Wednesday, September 19, 2012

let's talk about golf.

Once upon an eighth grade summer, I decided that I wanted to take golf lessons. For the life of me, I cannot remember why. I had never played a real game of golf in my life, and I wasn’t too fond of mini-golf. Maybe I just wanted an excuse to use my grandma’s plaid golf bag, or maybe I liked the idea of a guaranteed morning off from work each week. In any case, it seemed like a really good idea at the time.

The “guaranteed morning off from work” didn’t work out quite like I had planned. I worked at a little ice cream store on the lake that didn’t open until 11… and golf lessons started at 7am sharp. I found this out after the lessons had been paid for, of course. What can I say? I haven’t been an early riser since I was 7 and had to get up in time to watch the 6am Lion King cartoons on Saturdays.

This was also the summer I began taking driver’s ed classes (which is a story for another time). I wouldn’t get my learner’s permit until after those classes were finished, and I had to wait another three months beyond that to get the license that allowed me to drive without parental supervision. So I still had to rely on people to give me rides to and from golf lessons at the Lake Poinsett course. One of my neighbors was also taking golf lessons, so either her mom or my dad drove us back and forth.

 I don’t remember much about golf lessons that summer, except for one unfortunate realization: I was terrible at golf. Just God-awful. When I teed off, it would often take me three or four swings to actually hit the ball – and I always manage to completely destroy the green around my tee. When we started playing nine holes, I always had the highest score and was the last to finish. I have said for years that if my golfing score and my bowling score could be reversed, I would be a champion.

When my summer of golf lessons ended, I had no desire to ever lay eyes on a club again. I told myself that at least I had tried, and now, thanks to this experience and many embarrassing years of PE, I could officially label myself “bad at sports.”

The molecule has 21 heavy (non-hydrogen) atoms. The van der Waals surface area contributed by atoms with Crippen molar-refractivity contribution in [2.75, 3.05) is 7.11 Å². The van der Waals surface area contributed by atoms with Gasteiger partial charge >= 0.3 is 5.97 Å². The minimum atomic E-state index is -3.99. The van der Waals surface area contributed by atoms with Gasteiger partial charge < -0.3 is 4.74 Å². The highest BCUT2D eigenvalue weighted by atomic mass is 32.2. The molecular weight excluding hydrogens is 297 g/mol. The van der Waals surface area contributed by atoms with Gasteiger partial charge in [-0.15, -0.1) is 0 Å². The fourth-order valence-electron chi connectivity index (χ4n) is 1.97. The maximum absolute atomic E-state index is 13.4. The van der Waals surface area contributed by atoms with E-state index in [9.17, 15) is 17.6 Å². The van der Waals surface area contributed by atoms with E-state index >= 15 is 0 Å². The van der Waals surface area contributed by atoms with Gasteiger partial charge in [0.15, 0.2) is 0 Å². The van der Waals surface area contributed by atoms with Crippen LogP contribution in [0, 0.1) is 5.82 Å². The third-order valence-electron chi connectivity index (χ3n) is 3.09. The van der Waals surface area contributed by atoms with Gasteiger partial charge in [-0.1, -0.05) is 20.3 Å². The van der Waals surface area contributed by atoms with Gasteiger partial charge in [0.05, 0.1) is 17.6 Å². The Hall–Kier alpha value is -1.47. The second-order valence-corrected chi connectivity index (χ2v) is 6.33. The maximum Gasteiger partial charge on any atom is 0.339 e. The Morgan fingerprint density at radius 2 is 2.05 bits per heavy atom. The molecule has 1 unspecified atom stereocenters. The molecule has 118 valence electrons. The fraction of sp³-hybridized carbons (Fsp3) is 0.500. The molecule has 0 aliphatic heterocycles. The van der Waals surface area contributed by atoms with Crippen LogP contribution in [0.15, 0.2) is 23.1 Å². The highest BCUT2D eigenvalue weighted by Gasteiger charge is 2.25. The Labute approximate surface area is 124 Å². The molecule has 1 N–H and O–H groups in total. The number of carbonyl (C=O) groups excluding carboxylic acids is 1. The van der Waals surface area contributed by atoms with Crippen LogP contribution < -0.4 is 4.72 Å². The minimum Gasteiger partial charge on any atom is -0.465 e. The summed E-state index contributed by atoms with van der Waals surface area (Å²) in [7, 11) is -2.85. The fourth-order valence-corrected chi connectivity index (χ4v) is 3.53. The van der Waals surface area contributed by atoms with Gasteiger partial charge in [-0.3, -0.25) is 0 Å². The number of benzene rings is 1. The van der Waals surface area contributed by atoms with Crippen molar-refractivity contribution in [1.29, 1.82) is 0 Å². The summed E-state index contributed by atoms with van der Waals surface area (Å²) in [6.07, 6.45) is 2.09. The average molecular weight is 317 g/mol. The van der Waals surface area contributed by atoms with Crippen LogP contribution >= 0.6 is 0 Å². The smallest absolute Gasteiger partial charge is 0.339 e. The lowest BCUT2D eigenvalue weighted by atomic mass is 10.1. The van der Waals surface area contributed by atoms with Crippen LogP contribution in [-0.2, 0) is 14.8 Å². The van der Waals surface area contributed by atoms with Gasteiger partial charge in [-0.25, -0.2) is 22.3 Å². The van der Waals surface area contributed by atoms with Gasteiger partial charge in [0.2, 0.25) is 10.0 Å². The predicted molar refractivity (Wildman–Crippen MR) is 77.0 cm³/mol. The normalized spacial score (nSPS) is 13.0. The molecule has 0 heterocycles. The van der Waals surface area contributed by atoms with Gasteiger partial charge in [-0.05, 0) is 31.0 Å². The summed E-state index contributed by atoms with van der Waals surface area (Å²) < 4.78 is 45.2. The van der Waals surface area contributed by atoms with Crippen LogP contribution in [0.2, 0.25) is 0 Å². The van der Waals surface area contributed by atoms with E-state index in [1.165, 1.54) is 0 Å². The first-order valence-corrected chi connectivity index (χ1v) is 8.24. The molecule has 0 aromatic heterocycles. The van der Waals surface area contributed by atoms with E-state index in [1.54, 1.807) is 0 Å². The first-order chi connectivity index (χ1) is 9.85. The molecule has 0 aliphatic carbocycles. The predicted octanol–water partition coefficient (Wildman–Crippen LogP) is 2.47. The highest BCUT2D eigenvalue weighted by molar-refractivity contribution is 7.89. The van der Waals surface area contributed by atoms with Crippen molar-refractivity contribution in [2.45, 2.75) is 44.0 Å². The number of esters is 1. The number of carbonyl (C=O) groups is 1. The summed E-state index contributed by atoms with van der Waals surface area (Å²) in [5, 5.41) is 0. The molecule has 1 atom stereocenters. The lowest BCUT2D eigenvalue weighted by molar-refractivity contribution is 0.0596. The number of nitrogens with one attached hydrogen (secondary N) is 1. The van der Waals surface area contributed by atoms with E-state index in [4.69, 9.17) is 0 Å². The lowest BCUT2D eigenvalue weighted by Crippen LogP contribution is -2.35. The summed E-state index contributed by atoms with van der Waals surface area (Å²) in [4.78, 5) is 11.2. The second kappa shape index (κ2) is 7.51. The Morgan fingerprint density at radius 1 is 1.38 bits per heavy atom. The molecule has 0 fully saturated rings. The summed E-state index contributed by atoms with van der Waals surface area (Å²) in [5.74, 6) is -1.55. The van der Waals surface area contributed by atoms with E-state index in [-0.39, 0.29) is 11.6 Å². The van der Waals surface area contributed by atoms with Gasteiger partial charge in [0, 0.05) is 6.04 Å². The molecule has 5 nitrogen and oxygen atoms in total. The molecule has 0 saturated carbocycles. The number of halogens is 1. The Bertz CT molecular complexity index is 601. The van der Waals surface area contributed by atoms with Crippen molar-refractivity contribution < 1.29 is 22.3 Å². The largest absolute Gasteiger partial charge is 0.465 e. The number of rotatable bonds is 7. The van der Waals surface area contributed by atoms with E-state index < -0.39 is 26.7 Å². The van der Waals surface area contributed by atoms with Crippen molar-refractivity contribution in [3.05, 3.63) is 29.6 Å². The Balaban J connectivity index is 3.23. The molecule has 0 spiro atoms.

Skip ahead to spring 2002. I was finishing up my freshman year of high school, and I was the proud holder of a restricted driver’s license. I heard in the announcements one day that spring golf was now open for sign-up. My friend Meagan knew I had taken golf lessons, so she suggested we both join the team. I vaguely recalled my ineptitude of the preceding summer, but I convinced myself that I wasn’t as bad as I thought I was and signed up for golf.

Meagan and I were on the varsity team – not because of our skill, but because of our age. Golf practice started off in the grass by the school, but it was moved to the Lake Poinsett course when one too many golf balls were (accidentally?) hit at parked cars. After a handful of practices, I realized that I really WAS as bad as I remembered, and Meagan realized that golf was not nearly as fun as it looked. Practices were two or three times a week, and Meagan and I began to do our darndest to get out of them. We always rode together, so if Meagan had leave early to water her horses, I HAD to go with her – she was my ride, after all. Same rule applied for my dentist appointments (I had braces at the time, so the appointments were all too frequent) and any other conflict we could conjure up.